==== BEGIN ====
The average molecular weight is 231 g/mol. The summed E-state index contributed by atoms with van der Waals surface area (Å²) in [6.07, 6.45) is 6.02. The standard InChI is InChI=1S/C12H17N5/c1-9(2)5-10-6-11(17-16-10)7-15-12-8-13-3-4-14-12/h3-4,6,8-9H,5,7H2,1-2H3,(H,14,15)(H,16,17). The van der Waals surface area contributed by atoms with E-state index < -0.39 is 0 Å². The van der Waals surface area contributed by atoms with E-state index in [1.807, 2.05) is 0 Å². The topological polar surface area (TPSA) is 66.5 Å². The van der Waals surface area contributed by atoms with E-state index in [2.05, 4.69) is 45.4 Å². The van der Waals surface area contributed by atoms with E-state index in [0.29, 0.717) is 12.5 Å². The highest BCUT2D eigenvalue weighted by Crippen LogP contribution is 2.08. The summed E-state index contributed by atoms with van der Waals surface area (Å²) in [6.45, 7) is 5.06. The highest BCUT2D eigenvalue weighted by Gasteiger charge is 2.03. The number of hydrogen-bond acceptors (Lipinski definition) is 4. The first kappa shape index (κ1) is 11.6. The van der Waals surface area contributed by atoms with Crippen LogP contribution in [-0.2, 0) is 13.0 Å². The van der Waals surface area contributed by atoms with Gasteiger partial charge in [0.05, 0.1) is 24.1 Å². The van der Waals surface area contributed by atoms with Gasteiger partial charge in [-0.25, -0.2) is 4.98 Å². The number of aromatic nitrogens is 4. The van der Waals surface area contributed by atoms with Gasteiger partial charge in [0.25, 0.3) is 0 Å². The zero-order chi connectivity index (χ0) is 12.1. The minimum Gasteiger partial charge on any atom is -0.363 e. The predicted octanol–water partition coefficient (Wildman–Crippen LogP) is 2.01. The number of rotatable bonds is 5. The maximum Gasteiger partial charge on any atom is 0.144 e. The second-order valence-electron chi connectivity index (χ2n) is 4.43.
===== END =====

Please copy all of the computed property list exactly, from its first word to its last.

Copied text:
The average molecular weight is 231 g/mol. The summed E-state index contributed by atoms with van der Waals surface area (Å²) in [6.07, 6.45) is 6.02. The standard InChI is InChI=1S/C12H17N5/c1-9(2)5-10-6-11(17-16-10)7-15-12-8-13-3-4-14-12/h3-4,6,8-9H,5,7H2,1-2H3,(H,14,15)(H,16,17). The van der Waals surface area contributed by atoms with E-state index < -0.39 is 0 Å². The van der Waals surface area contributed by atoms with E-state index in [1.807, 2.05) is 0 Å². The topological polar surface area (TPSA) is 66.5 Å². The van der Waals surface area contributed by atoms with E-state index in [2.05, 4.69) is 45.4 Å². The van der Waals surface area contributed by atoms with E-state index in [0.29, 0.717) is 12.5 Å². The highest BCUT2D eigenvalue weighted by Crippen LogP contribution is 2.08. The summed E-state index contributed by atoms with van der Waals surface area (Å²) in [6.45, 7) is 5.06. The highest BCUT2D eigenvalue weighted by Gasteiger charge is 2.03. The number of hydrogen-bond acceptors (Lipinski definition) is 4. The first kappa shape index (κ1) is 11.6. The van der Waals surface area contributed by atoms with Crippen LogP contribution in [-0.2, 0) is 13.0 Å². The van der Waals surface area contributed by atoms with Gasteiger partial charge in [0.05, 0.1) is 24.1 Å². The van der Waals surface area contributed by atoms with Gasteiger partial charge in [-0.25, -0.2) is 4.98 Å². The number of aromatic nitrogens is 4. The van der Waals surface area contributed by atoms with Gasteiger partial charge in [0.25, 0.3) is 0 Å². The zero-order chi connectivity index (χ0) is 12.1. The minimum Gasteiger partial charge on any atom is -0.363 e. The predicted octanol–water partition coefficient (Wildman–Crippen LogP) is 2.01. The number of rotatable bonds is 5. The maximum Gasteiger partial charge on any atom is 0.144 e. The second-order valence-electron chi connectivity index (χ2n) is 4.43.